Please bring this to the attention of any persons that you feel might
be interested. Any questions should be directed to me
(dgalbrai at ccit.arizona.edu). Thanks!
University of Arizona
Program and Registration Announcement
EXPLORING THE COMPLEXITIES
An International Conference
March 25, 26, & 27, 1994
The University of
In Conjunction with
National Energy Law & Policy Institute
University of Tulsa College of Law
Deadline for Pre-Registration March 1, 1994
Lakshman D. Guruswamy
Director, National Energy Law and Policy Institute
Professor of Law, University of Tulsa
College of Law
Tulsa, Oklahoma 74104, U.S.A.
Tel: 1-918-631-2431; Fax: 1-918-631-3556
e-mail: law_ldg at vax1.utulsa.edu
The Local Organizing Committee
Hans Bohnert (Co-Director)
Please Address All Correspondence to:
The University of Arizona
Biosciences West 516
Tucson, Arizona 85721 U.S.A.
Tel: 1-602-621-7961; Fax: 1-602-621-9288
e-mail: bohnert at biosci.arizona.edu
What Is Biological Diversity?
"Biological diversity refers to the variety and variability among
living organisms and the ecological complexes in which they
occur. Diversity can be defines as the number of different items
and their relative frequency. For biological diversity, these
items are organized at many levels, ranging from complete
ecosystems to the chemical structures that are the molecular
basis of heredity. Thus, the term encompasses different
ecosystems, species, genes, and their relative abundance."
Biodiversity diversity possesses intrinsic value, in addition to
supporting human life which depends on the Earth's biological
resources. Our material well-being and prosperity depend on
biological diversity, the ultimate source of much of our food,
shelter, clothing, and medicine. Moreover, the protection of
biological diversity addresses the continuation of our cultural,
psychological, and spiritual health.
The goal of the Conference on Biological Diversity is to explore,
within an interdisciplinary framework, available national,
transnational, and international options for solving the critical
global problems arising from the loss of biological diversity.
The conference will probe the following areas: What is
biological diversity? Is the loss of biological diversity a
problem? What scientific measures can be employed to stem the
loss? What socio-political measures can be enacted to manage the
loss? Will property rights protect biological diversity?
Particular emphasis will be given to the nature and extent of the
interface between intellectual property rights and biological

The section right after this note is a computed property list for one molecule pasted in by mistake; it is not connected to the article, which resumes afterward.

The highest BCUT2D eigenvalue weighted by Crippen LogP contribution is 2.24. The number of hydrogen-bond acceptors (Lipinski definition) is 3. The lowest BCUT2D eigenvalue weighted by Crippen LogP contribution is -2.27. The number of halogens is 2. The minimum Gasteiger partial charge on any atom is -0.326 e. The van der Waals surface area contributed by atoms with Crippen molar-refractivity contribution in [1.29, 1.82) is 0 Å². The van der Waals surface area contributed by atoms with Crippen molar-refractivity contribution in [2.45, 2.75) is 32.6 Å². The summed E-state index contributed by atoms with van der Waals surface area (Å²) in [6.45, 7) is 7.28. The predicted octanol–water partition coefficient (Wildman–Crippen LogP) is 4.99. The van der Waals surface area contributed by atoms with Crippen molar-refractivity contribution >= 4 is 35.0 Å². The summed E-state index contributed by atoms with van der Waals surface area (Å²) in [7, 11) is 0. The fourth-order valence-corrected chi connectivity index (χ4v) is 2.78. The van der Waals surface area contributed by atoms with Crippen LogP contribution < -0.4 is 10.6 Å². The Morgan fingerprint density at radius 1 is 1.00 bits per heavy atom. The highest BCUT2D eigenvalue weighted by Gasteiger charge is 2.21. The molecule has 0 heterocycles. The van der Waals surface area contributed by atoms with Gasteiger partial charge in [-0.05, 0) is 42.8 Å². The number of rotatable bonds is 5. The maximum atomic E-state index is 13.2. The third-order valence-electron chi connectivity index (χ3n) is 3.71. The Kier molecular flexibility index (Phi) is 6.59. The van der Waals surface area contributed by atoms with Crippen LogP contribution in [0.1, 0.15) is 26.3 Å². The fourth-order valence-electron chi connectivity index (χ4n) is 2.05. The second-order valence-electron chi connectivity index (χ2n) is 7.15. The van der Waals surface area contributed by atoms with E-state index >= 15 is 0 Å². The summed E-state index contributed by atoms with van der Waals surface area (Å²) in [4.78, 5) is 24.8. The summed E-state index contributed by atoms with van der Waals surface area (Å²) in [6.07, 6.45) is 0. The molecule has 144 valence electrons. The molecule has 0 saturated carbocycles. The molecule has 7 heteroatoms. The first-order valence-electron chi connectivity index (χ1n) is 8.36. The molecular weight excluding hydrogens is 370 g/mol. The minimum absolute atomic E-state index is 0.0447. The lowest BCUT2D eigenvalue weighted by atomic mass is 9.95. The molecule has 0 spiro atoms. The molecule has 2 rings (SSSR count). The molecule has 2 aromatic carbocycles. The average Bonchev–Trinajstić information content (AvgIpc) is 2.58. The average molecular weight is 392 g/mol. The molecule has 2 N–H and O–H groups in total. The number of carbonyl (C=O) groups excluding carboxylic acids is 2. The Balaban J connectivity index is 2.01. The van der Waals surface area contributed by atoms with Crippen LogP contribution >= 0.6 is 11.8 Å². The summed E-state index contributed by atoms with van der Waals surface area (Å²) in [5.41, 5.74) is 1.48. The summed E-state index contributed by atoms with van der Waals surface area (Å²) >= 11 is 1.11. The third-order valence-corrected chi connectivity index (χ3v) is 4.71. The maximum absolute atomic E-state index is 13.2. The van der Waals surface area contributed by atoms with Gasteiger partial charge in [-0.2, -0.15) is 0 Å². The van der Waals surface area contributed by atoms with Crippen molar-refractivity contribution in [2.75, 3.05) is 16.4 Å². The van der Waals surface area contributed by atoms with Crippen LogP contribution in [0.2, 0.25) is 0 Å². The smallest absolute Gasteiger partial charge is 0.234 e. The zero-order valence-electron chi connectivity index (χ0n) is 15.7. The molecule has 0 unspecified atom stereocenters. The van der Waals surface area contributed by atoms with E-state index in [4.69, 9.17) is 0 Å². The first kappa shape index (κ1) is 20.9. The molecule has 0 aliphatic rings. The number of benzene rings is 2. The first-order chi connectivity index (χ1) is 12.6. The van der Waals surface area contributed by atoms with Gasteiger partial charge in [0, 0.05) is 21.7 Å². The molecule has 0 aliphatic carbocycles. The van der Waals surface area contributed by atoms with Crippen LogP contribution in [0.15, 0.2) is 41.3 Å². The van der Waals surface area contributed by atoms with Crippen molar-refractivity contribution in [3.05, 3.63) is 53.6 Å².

In papers submitted in advance of the conference, keynote
speakers will provide an overview of major issues and
controversies falling within their designated subject area.
These areas will be covered in greater depth in parallel
discussion sessions. Invited discussants will raise additional
issues, offer different viewpoints, and guide the discussions.
Conference registrants are encouraged to indicate if they are
willing to make a contribution at the breakout discussion
THE CONFERENCE WILL ADDRESS:
WHAT SCIENTIFIC MEASURES ARE CAPABLE OF REVERSING THE POSSIBLE
DESTRUCTION OF BIODIVERSITY?
Scientists from a variety of disciplines have suggested ways to
respond to the loss of genetic and biological diversity. The
conference will explore some of these possible responses,
including cataloguing, biotechnology, and changing land-use
WHAT SOCIO-POLITICAL MEASURES ARE CAPABLE OF REVERSING THE
POSSIBLE DESTRUCTION OF BIODIVERSITY?
The gene-rich centers of biodiversity such as rainforests, coral
reefs, and wetlands are frequently located in tropical regions.
The countries in these regions are often economically depressed,
and as a result, may have few resources or incentives to preserve
their biota. Historically, international economic markets have
provided disincentives for preservation. What are the
DO PROPERTY RIGHTS PROTECT BIODIVERSITY?
Property rights are inextricably woven into the current discourse
on the protection of biodiversity. The conference will seek to
clarify relevant issues on the nature of ownership and patent
Thursday, March 24, 1994
3:00-9:00 p.m. Registration at the Westward Look Resort
(continued on Friday morning)
Friday, March 25, 1994
10:30-11:30 a.m. Invited Plenary address
11:30-1:00 p.m. Lunch
1:30-2:30 p.m. Keynote Speaker-Session 1
Biological Diversity:A Scientific